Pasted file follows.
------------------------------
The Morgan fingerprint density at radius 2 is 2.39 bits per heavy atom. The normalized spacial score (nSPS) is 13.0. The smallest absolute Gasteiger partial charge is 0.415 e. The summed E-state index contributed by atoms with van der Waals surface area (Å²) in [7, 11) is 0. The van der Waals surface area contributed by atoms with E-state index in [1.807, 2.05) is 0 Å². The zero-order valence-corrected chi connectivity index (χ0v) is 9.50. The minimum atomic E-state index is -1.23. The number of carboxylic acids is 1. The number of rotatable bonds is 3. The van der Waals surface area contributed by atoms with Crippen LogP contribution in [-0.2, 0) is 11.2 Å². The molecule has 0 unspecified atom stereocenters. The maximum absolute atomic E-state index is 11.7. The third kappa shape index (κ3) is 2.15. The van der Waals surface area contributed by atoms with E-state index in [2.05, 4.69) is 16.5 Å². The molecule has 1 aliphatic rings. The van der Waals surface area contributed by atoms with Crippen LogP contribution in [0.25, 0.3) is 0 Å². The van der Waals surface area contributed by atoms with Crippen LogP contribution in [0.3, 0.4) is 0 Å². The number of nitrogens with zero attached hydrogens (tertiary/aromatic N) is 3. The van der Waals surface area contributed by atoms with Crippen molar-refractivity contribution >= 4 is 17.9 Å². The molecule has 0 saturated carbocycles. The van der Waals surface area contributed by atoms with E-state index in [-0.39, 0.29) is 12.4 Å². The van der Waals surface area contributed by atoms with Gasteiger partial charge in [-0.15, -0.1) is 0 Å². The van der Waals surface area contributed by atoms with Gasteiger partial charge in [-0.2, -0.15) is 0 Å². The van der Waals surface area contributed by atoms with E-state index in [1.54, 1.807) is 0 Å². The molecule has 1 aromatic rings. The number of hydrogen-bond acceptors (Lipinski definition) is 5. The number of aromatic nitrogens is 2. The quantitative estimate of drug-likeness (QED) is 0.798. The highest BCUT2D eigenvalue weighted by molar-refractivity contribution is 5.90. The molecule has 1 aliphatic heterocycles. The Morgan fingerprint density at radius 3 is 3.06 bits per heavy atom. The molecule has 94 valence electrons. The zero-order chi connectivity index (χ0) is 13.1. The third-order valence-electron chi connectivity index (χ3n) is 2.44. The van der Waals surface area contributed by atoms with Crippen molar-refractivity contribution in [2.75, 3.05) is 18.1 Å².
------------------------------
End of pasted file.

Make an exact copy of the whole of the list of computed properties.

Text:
The Morgan fingerprint density at radius 2 is 2.39 bits per heavy atom. The normalized spacial score (nSPS) is 13.0. The smallest absolute Gasteiger partial charge is 0.415 e. The summed E-state index contributed by atoms with van der Waals surface area (Å²) in [7, 11) is 0. The van der Waals surface area contributed by atoms with E-state index in [1.807, 2.05) is 0 Å². The zero-order valence-corrected chi connectivity index (χ0v) is 9.50. The minimum atomic E-state index is -1.23. The number of carboxylic acids is 1. The number of rotatable bonds is 3. The van der Waals surface area contributed by atoms with Crippen LogP contribution in [-0.2, 0) is 11.2 Å². The molecule has 0 unspecified atom stereocenters. The maximum absolute atomic E-state index is 11.7. The third kappa shape index (κ3) is 2.15. The van der Waals surface area contributed by atoms with E-state index in [2.05, 4.69) is 16.5 Å². The molecule has 1 aliphatic rings. The van der Waals surface area contributed by atoms with Crippen LogP contribution in [0.25, 0.3) is 0 Å². The van der Waals surface area contributed by atoms with Crippen LogP contribution in [0.3, 0.4) is 0 Å². The number of nitrogens with zero attached hydrogens (tertiary/aromatic N) is 3. The van der Waals surface area contributed by atoms with Crippen molar-refractivity contribution >= 4 is 17.9 Å². The molecule has 0 saturated carbocycles. The van der Waals surface area contributed by atoms with E-state index in [-0.39, 0.29) is 12.4 Å². The van der Waals surface area contributed by atoms with Gasteiger partial charge in [-0.15, -0.1) is 0 Å². The van der Waals surface area contributed by atoms with Gasteiger partial charge in [-0.2, -0.15) is 0 Å². The van der Waals surface area contributed by atoms with E-state index in [1.54, 1.807) is 0 Å². The molecule has 1 aromatic rings. The number of hydrogen-bond acceptors (Lipinski definition) is 5. The number of aromatic nitrogens is 2. The quantitative estimate of drug-likeness (QED) is 0.798. The highest BCUT2D eigenvalue weighted by molar-refractivity contribution is 5.90. The molecule has 1 aliphatic heterocycles. The Morgan fingerprint density at radius 3 is 3.06 bits per heavy atom. The molecule has 94 valence electrons. The zero-order chi connectivity index (χ0) is 13.1. The third-order valence-electron chi connectivity index (χ3n) is 2.44. The van der Waals surface area contributed by atoms with Crippen molar-refractivity contribution in [2.75, 3.05) is 18.1 Å².